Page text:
By Bernie Cahiles-Magkilat
Vacancy rate in office space this year is expected to jump to 10 percent, double the 5 percent rate in 2019, creating shifts to tenants and buyers’ market away from the grasp long held by landlords and sellers, according to a property management and consultancy firm.
In a quarterly briefing conducted by Santos Knight Frank to assess the impact of the COVID-19 pandemic on the country’s real estate market, company Chairman and CEO Rick Santos said, “We expect office space vacancy this year to reach 10 percent from 5 percent in 2019 in Metro Manila as tenants reassess their expansion plans.”
The high vacancy rate in office space this year is expected following the slowdown in the domestic economy as a result of the coronavirus pandemic causing deep downturns in all property segments from hospitality, office, residential, industrial and retail. Already, the domestic GDP is expected to dramatically slowdown to 0.6 percent to 4.3 percent from 6.2 percent in 2019.
Santos said the high vacancy rate is caused by downward pressures on rents and capital values due to high supply on low demand. SKF data showed that office lease rates had been steadily rising in the past 5 years. In 2018, rental rate for office space grew by a high of 8.83 percent (₱1,033 per square meter in Metro Manila) before slowing down to 6.87 percent (₱1,104 per sqm) in 2019.
SKF has no estimates as to the decreases in rents but expects a freezing of rental rates in the second quarter this year and thereafter with potential contraction at some point as there will be drops in real estate activities and other economic transactions for the first half of 2020.
SKF senior director for occupier services Morgan Mcgilvray also explained that even before the COVID-19 crisis there were already two real causes for the dampened office space demand this year.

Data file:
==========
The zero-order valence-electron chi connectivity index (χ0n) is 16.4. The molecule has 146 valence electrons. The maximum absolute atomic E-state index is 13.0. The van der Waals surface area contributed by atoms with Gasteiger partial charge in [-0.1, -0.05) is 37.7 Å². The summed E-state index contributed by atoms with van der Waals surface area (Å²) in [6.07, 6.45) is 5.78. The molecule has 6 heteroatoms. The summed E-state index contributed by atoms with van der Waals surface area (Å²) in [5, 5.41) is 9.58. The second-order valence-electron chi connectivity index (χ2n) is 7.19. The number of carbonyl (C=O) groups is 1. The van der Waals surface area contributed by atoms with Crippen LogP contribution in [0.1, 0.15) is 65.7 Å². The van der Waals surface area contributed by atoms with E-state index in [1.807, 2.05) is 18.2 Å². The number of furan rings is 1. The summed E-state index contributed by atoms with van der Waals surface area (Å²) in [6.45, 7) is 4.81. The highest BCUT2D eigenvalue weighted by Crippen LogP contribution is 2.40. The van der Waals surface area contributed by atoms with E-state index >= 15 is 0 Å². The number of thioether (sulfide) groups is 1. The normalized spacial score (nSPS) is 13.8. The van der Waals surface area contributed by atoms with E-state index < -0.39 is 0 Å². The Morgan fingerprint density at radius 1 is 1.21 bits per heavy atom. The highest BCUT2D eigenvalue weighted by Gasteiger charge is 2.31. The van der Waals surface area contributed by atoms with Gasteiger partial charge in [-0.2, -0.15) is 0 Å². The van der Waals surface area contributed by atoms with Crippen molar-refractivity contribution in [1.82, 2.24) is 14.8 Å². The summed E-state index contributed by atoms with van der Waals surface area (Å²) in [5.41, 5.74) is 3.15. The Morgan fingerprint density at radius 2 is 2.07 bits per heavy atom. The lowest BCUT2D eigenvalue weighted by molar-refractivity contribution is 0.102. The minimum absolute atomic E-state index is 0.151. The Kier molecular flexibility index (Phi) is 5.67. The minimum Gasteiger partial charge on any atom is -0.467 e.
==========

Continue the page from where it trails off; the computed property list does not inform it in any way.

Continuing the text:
First cause, he said, was that demand in 2020 is no longer as robust as 2019 because there are fewer POGOs taking up office spaces after a strong take up last year. Second, he said, there are a series of new buildings that are going to be finished this year.
“So, taken this into account, the stock of office spaces continues to fuel increase in vacancy,” he said. “The POGOs, which largely ramp up office space demand in 2019, suddenly plunged into uncertainty with continuing travel bans.”
In addition, the residential property market, which had an estimated 263,278 total units supply as of the last quarter of 2019, is expected to reduce its selling prices from the average selling price of ₱203,922 per sqm last year.
“This price will go down so more pressure on rents and capital values as the residential market would have so download pressure for more vacancies. Clearly, there is the best sellers’ market move into a buyers’ market so developers are expected to offer more incentives. Actually, developers look for sales. This is good opportunity for buyers in the residential sectors,” said Santos.
Santos, however, said this crisis ushers in market shifts from landlords to tenants and from sellers to buyers, a scenario that encourages both to grab opportunities because all is not lost during a crisis period.
As tenants experience value shocks, Santos said, market rates would be established to create a win-win scenario between landlords and tenants. Landlords, he said, should look at to “repurpose” their buildings to suit to other needs such as “quarantine” quarters or housing for corporate employees for vacant buildings.
Santos added that hospitality, office, residential and retail are taking a hit, but there are opportunities for flexibilities.
For one, Santos said, the crisis would give the slowing down business process management industry a much-needed boost in the arm as more global companies would be forced to outsource their work functions as a way to cut down costs. “This will spur demand for the BPO industry in the Philippines which continues to be attractive because of the country’s competitive cost and young talent,” he said.
The industrial and logistics property markets will remain to be bright spots with more consumers turning to e-commerce as an alternative method purchasing. The slowdown in the production of non-essential goods caused by the supply trade disruptions would mean a boom in warehouse take-up.
As liquidity and flexibility will be important for business to stay afloat, Santos said, landlords can also capitalize on demand in healthcare, food, and logistics to convert their facilities into pop-up healthcare centers, employee housing, offices, warehouses for last-mile logistics, and grocery stores.
The crisis has also changed the preference of tenants that landlords and developers must take cue from. Santos said that the COVID-19 pandemic will force landlords and developers to implement sustainable and wellness-oriented developments and international best practices.
“Tenants become more conscious of the impact of real estate on the health of their employees,” he said.